“When I saw other girls playing and played against other girls, I thought I might have a good chance to achieve a lot of things,” Räty said.

After that realization, the achievements start coming fast and furiously for Räty. She earned a spot on the 2006 Finnish Olympic Team at age 15, and was the team’s starting goaltender at the event in Turin, Italy.

“Some of the older players -- they could have been my mother,” Räty said. “Some were about 35 years old, but they took me under their wing. They started calling me ‘Baby.’ We were all good teammates and friends, but sometimes I felt a little bit lonely because of the age difference. The second-youngest player on the team was 21 years old, so that is still a six-year gap.”

Räty became a regular on the national team, playing in four IIHF World Championships, and contributing to a pair of bronze-medal finishes.

Noora Räty holds several school records.
Minnesota Athletics
• First-Team All-American
• Third-best goals-against average (1.33)
• Fourth-best save percentage (.948)
• Fourth-best winning percentage (.769)
• Second-Team All-American
• Set school record for wins (25)
• Set school record for shutouts (9), first in nation
• Set school record for saves (964), breaking her own mark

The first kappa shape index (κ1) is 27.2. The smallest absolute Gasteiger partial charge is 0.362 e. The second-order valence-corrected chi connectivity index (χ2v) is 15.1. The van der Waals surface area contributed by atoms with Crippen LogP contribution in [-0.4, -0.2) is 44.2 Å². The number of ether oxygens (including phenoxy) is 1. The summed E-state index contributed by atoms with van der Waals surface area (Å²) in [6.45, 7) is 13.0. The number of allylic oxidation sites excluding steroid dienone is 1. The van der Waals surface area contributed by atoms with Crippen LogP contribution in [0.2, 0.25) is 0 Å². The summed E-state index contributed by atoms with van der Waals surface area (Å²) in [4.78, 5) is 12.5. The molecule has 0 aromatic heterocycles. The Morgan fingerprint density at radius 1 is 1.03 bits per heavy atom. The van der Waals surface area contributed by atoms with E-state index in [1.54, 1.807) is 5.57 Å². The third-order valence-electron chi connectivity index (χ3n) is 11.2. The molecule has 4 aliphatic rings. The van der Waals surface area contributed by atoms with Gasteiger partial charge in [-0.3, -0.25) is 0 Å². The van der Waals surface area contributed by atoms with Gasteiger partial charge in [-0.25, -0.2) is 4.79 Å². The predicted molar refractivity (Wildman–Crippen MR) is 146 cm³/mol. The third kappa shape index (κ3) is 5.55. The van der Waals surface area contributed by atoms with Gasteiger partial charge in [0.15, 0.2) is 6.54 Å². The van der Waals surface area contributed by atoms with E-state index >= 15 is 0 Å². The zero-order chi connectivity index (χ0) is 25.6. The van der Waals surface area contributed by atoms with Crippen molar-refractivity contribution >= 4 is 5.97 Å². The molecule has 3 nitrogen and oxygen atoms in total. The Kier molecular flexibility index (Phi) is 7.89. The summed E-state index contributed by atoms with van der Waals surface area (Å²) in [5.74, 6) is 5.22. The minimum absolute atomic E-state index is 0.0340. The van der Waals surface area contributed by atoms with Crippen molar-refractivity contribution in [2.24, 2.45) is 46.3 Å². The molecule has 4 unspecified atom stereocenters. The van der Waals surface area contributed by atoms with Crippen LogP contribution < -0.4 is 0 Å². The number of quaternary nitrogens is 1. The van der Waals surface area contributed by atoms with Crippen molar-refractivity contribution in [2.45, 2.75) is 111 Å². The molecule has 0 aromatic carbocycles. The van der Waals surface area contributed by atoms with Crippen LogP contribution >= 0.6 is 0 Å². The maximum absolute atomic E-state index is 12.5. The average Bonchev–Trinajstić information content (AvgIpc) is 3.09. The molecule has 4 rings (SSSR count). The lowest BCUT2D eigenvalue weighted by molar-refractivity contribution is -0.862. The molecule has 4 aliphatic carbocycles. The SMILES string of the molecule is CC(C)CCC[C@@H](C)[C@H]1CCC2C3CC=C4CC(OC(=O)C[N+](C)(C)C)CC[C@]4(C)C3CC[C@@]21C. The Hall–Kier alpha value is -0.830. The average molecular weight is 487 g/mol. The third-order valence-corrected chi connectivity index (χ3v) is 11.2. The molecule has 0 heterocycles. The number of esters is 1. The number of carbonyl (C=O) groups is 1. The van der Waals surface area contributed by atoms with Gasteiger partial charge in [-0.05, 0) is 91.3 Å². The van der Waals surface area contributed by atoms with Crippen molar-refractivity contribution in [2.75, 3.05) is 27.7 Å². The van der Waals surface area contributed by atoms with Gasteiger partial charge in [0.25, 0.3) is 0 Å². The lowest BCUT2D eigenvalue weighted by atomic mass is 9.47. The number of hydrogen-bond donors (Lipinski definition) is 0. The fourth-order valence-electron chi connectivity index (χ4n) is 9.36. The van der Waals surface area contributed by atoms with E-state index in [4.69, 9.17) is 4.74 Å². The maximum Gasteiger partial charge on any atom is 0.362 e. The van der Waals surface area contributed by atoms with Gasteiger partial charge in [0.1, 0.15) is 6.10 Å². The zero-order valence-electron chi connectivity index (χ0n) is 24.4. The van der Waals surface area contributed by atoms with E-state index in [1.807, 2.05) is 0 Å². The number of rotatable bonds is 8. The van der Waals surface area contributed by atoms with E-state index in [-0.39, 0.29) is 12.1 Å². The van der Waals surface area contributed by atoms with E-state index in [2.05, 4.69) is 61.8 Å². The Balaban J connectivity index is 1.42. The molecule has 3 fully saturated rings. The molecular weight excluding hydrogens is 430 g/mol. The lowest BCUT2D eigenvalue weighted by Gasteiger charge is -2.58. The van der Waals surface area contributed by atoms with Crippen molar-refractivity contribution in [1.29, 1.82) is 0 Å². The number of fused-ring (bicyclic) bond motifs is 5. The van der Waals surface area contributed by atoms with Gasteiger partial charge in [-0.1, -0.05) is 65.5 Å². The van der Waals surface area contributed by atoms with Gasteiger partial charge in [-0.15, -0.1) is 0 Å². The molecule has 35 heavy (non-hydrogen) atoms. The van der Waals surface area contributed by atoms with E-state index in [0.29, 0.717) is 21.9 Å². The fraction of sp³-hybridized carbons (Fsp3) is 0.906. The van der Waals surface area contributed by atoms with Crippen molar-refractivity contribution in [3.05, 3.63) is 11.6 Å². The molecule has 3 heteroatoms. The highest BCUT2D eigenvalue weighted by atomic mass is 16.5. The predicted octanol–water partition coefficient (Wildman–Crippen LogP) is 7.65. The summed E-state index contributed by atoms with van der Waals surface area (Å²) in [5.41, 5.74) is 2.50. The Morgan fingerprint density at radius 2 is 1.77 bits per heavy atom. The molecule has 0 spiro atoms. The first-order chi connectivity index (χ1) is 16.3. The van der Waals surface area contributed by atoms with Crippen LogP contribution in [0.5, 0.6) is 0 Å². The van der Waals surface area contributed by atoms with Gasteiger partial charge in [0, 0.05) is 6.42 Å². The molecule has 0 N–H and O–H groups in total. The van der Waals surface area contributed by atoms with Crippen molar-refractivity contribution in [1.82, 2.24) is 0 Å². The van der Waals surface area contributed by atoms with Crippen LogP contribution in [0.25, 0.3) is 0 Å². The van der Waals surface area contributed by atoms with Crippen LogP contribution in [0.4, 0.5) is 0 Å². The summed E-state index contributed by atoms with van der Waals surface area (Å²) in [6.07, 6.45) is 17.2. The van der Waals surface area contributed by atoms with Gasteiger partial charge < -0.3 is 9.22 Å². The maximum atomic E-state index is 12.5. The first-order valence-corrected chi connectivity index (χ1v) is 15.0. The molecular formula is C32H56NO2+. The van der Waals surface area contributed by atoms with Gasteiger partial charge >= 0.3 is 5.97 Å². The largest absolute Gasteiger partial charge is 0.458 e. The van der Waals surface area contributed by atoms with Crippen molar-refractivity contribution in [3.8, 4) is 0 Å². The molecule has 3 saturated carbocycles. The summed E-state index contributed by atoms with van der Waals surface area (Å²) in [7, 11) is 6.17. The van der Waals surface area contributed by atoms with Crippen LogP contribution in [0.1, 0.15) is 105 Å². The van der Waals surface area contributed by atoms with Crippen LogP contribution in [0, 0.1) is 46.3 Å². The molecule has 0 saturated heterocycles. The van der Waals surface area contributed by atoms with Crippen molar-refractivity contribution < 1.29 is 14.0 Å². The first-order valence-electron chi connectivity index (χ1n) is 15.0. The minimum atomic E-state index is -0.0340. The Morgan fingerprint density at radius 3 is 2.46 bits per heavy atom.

2011-12 -- JUNIOR SEASON
-- Ended year with school records for wins in a season, career shutouts and career saves.
• Led nation in goals-against average (1.35)
• Led nation in shutouts (10)
• Went three games in postseason without allowing a goal
• Earned Frozen Four MVP honors

Meanwhile, Räty became interested in playing collegiate hockey in the United States. She and fellow Finnish national team member Mira Jalosuo spoke to former Minnesota player Bobbi Ross, who they met at a camp in their travels. With a good recommendation about the Gophers’ program, both Räty and Jalosuo contacted Minnesota head coach Brad Frost about a hockey scholarship.

While Frost was not even recruiting a goaltender for Räty’s class, his assistant coach at the time said she was one of the best goalies in the whole world and they needed to pursue her.